Experiences begin in the main hall; when you arrive you will see your name on a plaque along with other guests. Guests taking a tour and tasting experience will descend to the fermentation area and into part of the wine caves. When Gil and his partners acquired the property they noticed a stone archway at the west end of the cellar (backing up into the hillsides). They surmised that Benson had plans to eventually drill a cave into the side of the hill. In 1980 they hired Napa Valley wine cave pioneer Alf Burtelson, often referred to as the Godfather of the modern day Napa wine cave. Alf is well into his 80’s now and long since retired although is still living in the northern part of Napa Valley. He oversaw the drilling of a 60 foot tunnel into the hillside – perhaps the first cave for commercial wine use to be drilled in the Napa Valley since Prohibition.
Over the years two more cave expansion projects took place using equipment from the UK originally for digging coal mines. By the time the caves were ultimately completed they were over 40,000 square feet – this is still one of the Napa Valley’s largest wine caves. The caves were built with incredible acoustics – in certain places when one speaks it sounds exactly like using a microphone. And the wine making operations are visually appealing – each barrel is perfectly stained; workers even run a string along the wine barrels to make sure they are all arranged in a straight line.
Their wine library contains bottles of every vintage of their Chardonnay dating back to 1979 and vintages of their Cabernet Sauvignon dating back to 1982.
The tour continues into a separate building housing a classic car collection; if you know your classic cars you will certainly be highly intrigued by visit here. This is one of the two best collections of old, expensive and rare antique cars that we know of in Napa (the other being at Palmaz which is not included on a tour). Gil Nickel used to race cars – his son Jeremy has his own racing team and one of Jeremy’s cars is on display along with expensive one of a kind Ferrari’s, Porche racing vehicles, and other premium automobiles.
After the car museum you will return to the winery for a sit down tasting hosted in the Founder’s Room. This tiny tasting room accommodates about 10 people at a long table. Led by the expertise of the wine educator, you will taste your way through both Chardonnay and Cabernet Sauvignon and then finish with a current release of their Dolce dessert wine.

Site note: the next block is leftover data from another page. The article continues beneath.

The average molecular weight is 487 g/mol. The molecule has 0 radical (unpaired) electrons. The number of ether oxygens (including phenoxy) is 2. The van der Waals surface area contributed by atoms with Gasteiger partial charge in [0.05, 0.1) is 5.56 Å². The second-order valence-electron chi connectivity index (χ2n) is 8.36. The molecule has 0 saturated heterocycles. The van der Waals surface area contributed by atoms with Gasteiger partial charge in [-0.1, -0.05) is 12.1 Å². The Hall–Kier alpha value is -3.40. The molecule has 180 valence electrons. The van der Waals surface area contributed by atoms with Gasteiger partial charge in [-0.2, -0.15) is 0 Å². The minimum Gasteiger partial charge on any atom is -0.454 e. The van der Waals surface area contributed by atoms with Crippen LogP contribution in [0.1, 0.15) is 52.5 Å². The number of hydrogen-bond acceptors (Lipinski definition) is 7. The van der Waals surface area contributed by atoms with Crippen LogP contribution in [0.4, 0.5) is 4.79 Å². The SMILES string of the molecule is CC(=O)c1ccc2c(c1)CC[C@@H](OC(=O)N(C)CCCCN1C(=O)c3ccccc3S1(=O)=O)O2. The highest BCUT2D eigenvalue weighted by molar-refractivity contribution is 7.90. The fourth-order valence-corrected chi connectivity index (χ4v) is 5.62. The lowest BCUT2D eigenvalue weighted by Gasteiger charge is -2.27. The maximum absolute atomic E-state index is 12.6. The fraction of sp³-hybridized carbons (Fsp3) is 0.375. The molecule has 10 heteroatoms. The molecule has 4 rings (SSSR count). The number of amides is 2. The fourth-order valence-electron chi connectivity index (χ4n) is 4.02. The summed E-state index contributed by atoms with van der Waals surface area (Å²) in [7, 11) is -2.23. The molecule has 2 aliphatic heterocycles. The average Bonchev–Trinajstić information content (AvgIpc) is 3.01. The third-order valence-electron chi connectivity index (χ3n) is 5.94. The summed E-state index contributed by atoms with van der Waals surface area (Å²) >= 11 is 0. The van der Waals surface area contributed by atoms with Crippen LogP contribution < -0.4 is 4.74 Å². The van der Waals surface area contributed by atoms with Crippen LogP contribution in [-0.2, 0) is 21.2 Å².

Dolce is a proprietary wine produced by Far Niente – a separate winery if you will, housed within its own wine cave. The focus of Dolce is on one wine each year, a Sautern style late harvest white wine blend often referred to as the “nectar of Far Niente”. For those not familiar with how this wine is produced – you may be surprised to discover that its flavor and character comes from grapes harvested which are covered in various stages of ugly grey and black Botrytis spores. But the proof is in the glass – these are rich, layered wines with significant flavor complemented with great acidity. As a result, Dolce wines can age remarkably well for many years.
Several other ‘sister’ wineries are part of their overall ‘collection’ including Nickel & Nickel, Enroute and Bella Union.
Far Niente offers several premium experiences including their most popular offering, a 90 minute tour and tasting, a Private Cave Collection Tasting featuring current and library wines, a Private Estate Tasting featuring current Far Niente release wines plus hand selected wines from their sister wineries and a Chef’s Table Tasting, pairing current release wines with small bites prepared by their in-house chef. It is best to make a reservation as far in advance as possible (1-2 months ideally), especially during busy summer and fall weekends. For more information, to book a reservation or to join one of their wine clubs, visit: www.farniente.com